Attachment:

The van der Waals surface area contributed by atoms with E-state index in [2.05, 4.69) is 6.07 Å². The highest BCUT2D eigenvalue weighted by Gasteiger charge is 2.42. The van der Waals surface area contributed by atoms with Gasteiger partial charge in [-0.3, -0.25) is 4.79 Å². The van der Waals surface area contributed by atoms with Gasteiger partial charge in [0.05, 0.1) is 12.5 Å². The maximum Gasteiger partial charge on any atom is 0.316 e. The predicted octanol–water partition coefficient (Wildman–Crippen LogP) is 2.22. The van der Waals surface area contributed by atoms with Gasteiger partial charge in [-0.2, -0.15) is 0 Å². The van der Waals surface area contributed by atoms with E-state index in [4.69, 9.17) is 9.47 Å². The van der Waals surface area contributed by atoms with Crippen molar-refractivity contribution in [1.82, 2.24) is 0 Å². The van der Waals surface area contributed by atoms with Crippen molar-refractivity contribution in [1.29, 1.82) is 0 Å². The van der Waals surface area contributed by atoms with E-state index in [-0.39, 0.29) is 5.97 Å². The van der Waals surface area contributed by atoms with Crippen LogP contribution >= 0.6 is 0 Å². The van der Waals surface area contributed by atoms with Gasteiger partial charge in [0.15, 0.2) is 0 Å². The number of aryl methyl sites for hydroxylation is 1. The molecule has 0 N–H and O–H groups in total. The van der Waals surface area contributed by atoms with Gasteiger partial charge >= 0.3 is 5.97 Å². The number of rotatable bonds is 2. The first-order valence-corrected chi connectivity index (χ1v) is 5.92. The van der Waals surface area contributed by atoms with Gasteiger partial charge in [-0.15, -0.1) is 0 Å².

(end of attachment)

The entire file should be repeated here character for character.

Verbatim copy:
The van der Waals surface area contributed by atoms with E-state index in [2.05, 4.69) is 6.07 Å². The highest BCUT2D eigenvalue weighted by Gasteiger charge is 2.42. The van der Waals surface area contributed by atoms with Gasteiger partial charge in [-0.3, -0.25) is 4.79 Å². The van der Waals surface area contributed by atoms with Gasteiger partial charge in [0.05, 0.1) is 12.5 Å². The maximum Gasteiger partial charge on any atom is 0.316 e. The predicted octanol–water partition coefficient (Wildman–Crippen LogP) is 2.22. The van der Waals surface area contributed by atoms with Gasteiger partial charge in [-0.2, -0.15) is 0 Å². The van der Waals surface area contributed by atoms with E-state index in [4.69, 9.17) is 9.47 Å². The van der Waals surface area contributed by atoms with Crippen molar-refractivity contribution in [1.82, 2.24) is 0 Å². The van der Waals surface area contributed by atoms with Crippen molar-refractivity contribution in [1.29, 1.82) is 0 Å². The van der Waals surface area contributed by atoms with E-state index in [-0.39, 0.29) is 5.97 Å². The van der Waals surface area contributed by atoms with Crippen LogP contribution >= 0.6 is 0 Å². The van der Waals surface area contributed by atoms with Gasteiger partial charge in [0.15, 0.2) is 0 Å². The number of aryl methyl sites for hydroxylation is 1. The molecule has 0 N–H and O–H groups in total. The van der Waals surface area contributed by atoms with Gasteiger partial charge >= 0.3 is 5.97 Å². The number of rotatable bonds is 2. The first-order valence-corrected chi connectivity index (χ1v) is 5.92. The van der Waals surface area contributed by atoms with Gasteiger partial charge in [-0.15, -0.1) is 0 Å².